During interviews this week at the Cisco Live conference, company executives said the integration would take place after Cisco builds a cloud-based version of DNA Center for campus networking. Companies would then have the option of accessing DNA Center as a service from Cisco or a managed service provider. DNA Center is a centralized software console for managing campus networks built on top of Cisco’s Catalyst 9000 switches.

“At that point, it may make logical sense to bring the two solutions together,” said Scott Harrell, general manager of Cisco’s enterprise networking business.

Waiting for a cloud-based version of DNA Center makes sense, because Viptela’s management application, vManage, is an online service. In a separate interview, Kiran Ghodgaonkar, senior marketing manager for Cisco’s enterprise products, said integrating vManage into DNA Center would occur over the next 12 to 18 months.

Merging the two products will tie the Viptela SD-WAN into other technologies wrapped into DNA Center, such as SD-Access, which lets engineers set access policies that follow employees wherever and however they want to enter the corporate network, Ghodgaonkar said. The SD-Access integration is essential, because Viptela routes traffic to and from business applications running on SaaS and IaaS platforms.

One view of LAN, WAN and campus networking

Overall, merging Viptela technology into DNA Center would simplify network management by treating the LAN, WAN and campus networking as a “single entity,” Ghodgaonkar said. Cisco wants to make SD-WAN management part of a single workflow within DNA Center.

Until then, development of Viptela’s SD-WAN and vManage products would continue “full-bore,” Harrell said. Slowing down the current pace of upgrades would risk falling behind rivals adding security, analytics, load balancing and other features to their software.

“Right now, we want to be able to iterate and make innovations as fast as possible,” Harrell said.

Enhancements planned for Viptela include making the 4000 Series Integrated Services Routers for the branch manageable through vManage, Harrell said. “That’ll be this summer.”

To make that happen, Viptela would run as a software image on ISR, Ghodgaonkar said. Cisco plans to release the image as a software upgrade for the router starting in July.

Cisco customers currently use ISR to run its legacy SD-WAN product, Intelligent WAN. IWAN’s complexity prevented it from becoming a successful product, so many analysts have predicted Cisco would slowly migrate customers to Viptela.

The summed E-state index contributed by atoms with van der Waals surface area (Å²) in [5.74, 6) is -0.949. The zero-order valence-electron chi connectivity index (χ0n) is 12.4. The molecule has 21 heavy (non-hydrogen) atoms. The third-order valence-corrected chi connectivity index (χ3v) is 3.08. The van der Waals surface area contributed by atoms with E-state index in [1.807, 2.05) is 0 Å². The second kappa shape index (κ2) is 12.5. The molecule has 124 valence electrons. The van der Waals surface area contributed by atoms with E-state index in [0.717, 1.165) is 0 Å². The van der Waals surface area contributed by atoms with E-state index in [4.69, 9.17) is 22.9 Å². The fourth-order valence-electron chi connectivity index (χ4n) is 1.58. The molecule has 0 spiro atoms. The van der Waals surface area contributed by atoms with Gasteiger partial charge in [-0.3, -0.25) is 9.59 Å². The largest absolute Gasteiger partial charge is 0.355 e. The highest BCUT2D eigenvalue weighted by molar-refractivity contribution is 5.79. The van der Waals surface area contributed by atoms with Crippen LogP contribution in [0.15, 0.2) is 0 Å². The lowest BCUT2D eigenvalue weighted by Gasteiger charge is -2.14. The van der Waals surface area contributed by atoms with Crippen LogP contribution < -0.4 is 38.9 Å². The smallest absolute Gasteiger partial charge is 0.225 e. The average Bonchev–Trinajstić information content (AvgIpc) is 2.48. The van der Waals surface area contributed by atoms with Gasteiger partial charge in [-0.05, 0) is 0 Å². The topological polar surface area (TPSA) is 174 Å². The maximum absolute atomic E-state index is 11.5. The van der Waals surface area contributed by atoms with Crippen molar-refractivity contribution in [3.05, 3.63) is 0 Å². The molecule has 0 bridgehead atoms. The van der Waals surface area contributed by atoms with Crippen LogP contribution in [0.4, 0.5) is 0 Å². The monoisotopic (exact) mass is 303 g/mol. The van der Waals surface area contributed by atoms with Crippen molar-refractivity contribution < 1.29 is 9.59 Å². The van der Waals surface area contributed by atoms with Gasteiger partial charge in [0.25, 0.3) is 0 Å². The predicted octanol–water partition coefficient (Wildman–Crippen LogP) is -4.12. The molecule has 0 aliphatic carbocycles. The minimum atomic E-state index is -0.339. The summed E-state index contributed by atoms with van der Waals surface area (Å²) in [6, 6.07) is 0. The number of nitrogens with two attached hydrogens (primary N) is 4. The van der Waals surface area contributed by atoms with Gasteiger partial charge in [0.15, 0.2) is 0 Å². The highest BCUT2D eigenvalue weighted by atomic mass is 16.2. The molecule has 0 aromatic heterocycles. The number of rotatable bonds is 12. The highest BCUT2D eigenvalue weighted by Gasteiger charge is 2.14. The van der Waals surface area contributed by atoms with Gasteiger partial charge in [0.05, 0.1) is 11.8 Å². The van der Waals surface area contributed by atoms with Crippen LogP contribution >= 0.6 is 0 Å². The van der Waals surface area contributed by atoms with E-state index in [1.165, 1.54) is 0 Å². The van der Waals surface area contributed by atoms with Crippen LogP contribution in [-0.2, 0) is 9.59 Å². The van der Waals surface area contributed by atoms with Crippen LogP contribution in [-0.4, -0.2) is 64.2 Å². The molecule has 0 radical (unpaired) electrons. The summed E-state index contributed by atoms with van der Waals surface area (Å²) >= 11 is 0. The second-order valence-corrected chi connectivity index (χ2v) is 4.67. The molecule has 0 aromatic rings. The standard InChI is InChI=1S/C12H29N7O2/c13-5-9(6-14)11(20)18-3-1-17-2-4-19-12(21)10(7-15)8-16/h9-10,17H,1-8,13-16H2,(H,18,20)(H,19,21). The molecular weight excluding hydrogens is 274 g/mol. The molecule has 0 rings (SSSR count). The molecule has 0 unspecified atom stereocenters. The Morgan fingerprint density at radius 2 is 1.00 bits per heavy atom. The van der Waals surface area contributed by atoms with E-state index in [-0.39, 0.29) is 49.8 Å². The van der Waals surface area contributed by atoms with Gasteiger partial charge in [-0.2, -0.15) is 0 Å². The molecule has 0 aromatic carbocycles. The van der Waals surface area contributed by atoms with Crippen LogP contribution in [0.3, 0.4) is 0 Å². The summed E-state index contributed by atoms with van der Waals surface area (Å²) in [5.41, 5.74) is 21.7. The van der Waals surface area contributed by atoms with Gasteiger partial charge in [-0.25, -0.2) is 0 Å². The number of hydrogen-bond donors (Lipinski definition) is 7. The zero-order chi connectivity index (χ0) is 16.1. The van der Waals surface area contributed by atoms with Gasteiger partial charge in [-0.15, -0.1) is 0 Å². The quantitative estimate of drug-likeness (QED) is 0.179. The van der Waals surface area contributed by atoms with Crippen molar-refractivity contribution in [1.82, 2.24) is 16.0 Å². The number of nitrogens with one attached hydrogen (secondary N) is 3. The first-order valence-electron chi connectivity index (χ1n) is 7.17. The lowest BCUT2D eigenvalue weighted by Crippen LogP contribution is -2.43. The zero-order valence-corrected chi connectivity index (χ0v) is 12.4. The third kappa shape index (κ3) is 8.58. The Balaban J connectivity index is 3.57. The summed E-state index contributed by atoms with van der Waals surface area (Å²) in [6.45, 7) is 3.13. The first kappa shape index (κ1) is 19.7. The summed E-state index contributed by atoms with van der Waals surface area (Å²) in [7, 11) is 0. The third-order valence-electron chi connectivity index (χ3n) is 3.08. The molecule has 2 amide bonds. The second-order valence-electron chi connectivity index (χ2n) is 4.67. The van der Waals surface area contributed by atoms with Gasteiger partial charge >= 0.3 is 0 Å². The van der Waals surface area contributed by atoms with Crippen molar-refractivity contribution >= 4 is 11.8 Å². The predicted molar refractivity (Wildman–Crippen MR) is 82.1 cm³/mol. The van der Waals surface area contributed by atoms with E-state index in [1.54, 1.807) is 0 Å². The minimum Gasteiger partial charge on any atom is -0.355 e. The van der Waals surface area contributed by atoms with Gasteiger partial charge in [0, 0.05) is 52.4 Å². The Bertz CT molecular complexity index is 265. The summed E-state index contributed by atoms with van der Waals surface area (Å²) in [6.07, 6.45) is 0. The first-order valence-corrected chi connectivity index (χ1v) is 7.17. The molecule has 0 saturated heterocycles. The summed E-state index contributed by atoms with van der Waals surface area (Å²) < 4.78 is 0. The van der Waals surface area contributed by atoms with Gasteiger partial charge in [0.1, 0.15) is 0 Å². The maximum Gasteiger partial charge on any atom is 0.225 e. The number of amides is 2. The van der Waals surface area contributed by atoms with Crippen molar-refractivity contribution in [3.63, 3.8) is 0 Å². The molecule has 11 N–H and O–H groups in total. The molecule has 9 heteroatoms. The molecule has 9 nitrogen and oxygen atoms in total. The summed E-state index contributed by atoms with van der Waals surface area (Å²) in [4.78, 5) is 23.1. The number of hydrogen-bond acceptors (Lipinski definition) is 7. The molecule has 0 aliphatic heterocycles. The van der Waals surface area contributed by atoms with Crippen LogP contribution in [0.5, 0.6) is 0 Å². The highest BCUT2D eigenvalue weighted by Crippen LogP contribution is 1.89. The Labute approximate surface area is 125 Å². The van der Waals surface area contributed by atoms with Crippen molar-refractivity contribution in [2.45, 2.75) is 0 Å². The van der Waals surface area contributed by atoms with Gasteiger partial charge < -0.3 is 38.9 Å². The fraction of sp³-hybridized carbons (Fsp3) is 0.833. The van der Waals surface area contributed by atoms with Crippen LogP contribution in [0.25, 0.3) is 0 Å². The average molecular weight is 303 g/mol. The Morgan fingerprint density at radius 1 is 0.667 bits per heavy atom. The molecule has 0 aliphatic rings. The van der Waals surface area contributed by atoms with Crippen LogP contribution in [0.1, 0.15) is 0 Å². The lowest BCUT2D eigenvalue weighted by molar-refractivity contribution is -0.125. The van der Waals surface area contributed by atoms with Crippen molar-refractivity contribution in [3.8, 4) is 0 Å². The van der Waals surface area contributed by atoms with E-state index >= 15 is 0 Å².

Since acquiring Viptela a year ago, Cisco has increased sales of the company’s SD-WAN product to more than 800 customers globally, according to Ghodgaonkar. He declined to say how many customers Viptela had when Cisco bought the company.

The global market for SD-WAN, which includes revenue from vendors and managed service providers, will grow by nearly 70% annually through 2021, when it could reach $8 billion, according to IDC.

Versa SD-WAN counts progress in customer wins, not ‘dollars’

Success in the software-defined WAN market means more than revenue, at least according to one SD-WAN exec, who backs his claim by touting the number of licenses his firm has obtained since 2012.

“While others are talking about their progress in dollars, we’ve been quietly progressing in winning service providers and enterprises and getting them under contract,” said Kelly Ahuja, CEO and president of Versa Networks, based in San Jose, Calif.

Versa counts more than 150,000 global contract licenses since the firm was founded six years ago. Versa SD-WAN customers include enterprises, as well as more than 50 service providers, including Verizon, Comcast Business, CenturyLink and China Telecom.

Yet “progress in dollars” remains a key metric, according to market watcher IHS Markit, which reported 2018 second quarter SD-WAN revenues reaching $162 million, a 12% jump from over a year ago.

The IHS Markit report ranked VeloCloud — acquired by VMware in 2017 — as segment leader, with 19% market share. Aryaka and Silver Peak trailed, recording shares of 18% and 12%, respectively.

Kelly Ahuja, CEO of Versa NetworksKelly Ahuja

Versa SD-WAN wasn’t listed in the IHS report, which included appliances and control and management software as part of the revenue numbers. But Ahuja said revenue is just one dimension of market traction, as vendor products and offerings widely vary. Versa numbers and revenue, for example, don’t include hardware, as the company is subscription only, he added.

“Our traction in terms of the number of licenses [we have] should speak for itself about how well we’re doing in the market,” Ahuja said.